BROOKLINE, Mass. -- Ben Crenshaw had been saying all week that it would be difficult to sit anybody on the U.S. team in the first day's matches in the 33rd Ryder Cup, because most of his players were adapting so well to the course at The Country Club.
Actually, it wasn't that tough, especially after Crenshaw found his team trailing by a point going into yesterday afternoon's four-ball matches. Crenshaw left Mark O'Meara and Steve Pate out of the lineup.
"It's always frustrating when you can't get out there, but that's the captain's decision," said O'Meara, who came into the competition in the midst of a slump. "I'd be lying if I said I wasn't disappointed."
It marked the first time since 1993 that all the Americans were not used on the first day. It was also the second time that Pate failed to play the first day. In his first Ryder Cup, at Kiawah Island in 1991, Pate was held out the first day after being injured in a limousine accident two days before the event.
The Europeans, by habit, usually are more willing to sit down players. Three of their Ryder Cup-record seven rookies didn't tee it up. Andrew Coltart of Scotland and Jarmo Sandelin of Sweden were reduced to being cheerleaders, as was Jean Van de Velde of France.
Empathize with emotions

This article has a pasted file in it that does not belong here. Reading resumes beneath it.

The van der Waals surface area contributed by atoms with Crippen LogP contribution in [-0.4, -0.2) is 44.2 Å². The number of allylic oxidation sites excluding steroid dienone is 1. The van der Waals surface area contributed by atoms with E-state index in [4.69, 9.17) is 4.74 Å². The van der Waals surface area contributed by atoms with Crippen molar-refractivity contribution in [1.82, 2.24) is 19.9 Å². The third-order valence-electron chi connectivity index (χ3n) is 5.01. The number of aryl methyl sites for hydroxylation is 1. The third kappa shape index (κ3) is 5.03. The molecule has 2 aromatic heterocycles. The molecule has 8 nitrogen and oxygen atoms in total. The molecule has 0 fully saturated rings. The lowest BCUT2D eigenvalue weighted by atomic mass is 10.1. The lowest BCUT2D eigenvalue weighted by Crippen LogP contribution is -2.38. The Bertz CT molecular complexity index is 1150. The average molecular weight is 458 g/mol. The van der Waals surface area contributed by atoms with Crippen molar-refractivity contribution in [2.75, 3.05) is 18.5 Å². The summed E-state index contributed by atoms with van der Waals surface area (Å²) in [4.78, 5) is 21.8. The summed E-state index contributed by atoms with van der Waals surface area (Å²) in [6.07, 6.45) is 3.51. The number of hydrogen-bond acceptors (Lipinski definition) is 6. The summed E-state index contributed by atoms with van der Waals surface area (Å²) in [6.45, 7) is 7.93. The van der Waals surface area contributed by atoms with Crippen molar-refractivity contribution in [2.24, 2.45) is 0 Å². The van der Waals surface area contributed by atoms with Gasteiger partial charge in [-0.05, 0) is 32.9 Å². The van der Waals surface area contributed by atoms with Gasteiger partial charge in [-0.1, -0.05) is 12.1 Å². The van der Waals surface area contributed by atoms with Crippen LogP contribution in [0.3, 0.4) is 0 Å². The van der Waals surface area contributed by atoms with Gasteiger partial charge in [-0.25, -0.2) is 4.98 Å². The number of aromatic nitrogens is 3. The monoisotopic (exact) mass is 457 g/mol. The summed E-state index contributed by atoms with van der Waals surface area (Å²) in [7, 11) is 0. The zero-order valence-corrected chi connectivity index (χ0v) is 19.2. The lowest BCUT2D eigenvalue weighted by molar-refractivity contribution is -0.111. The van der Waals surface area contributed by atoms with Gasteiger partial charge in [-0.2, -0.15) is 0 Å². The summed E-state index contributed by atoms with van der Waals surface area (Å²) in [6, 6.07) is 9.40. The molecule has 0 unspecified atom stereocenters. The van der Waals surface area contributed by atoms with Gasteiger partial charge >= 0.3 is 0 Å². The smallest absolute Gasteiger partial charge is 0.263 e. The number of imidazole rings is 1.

As he walked the fairways yesterday, Tom Kite could relate to what Crenshaw was going through. Kite's team trailed by a point after the first day two years ago at Valderrama, only to get blown out in the afternoon matches on the second day. The U.S. team wound up losing by a point.
"It's the same thing, you just don't have the responsibility," said Kite, who was widely criticized after the loss in Spain.
Kite is here with former assistant, Dennis Satyshur, the head pro at Caves Valley, representing the Bank of Boston. Satyshur can also see some similarities, particularly in the U.S. team being heavily favored.
Said Satyshur, "It's a little bit different on paper than it is on the course."
Can Americans spell unity?
Much has been made here about the European's team unity, and the lack of it among the Americans. It was pointed out earlier in the week that the European players just have "Europe" on the back of their caps, while the U.S. players have their last names stitched in.
The Americans tried to find a bit of motivation by shaving their heads. But only three players -- Davis Love III, David Duval and Tiger Woods -- joined Crenshaw in the pre-match activity.
"This team is together, very together," Crenshaw said. "They're dependent on each other. It's wonderful. And it was tremendous to see."
The Americans might consider something else today: rally caps.
Pub Date: 9/25/99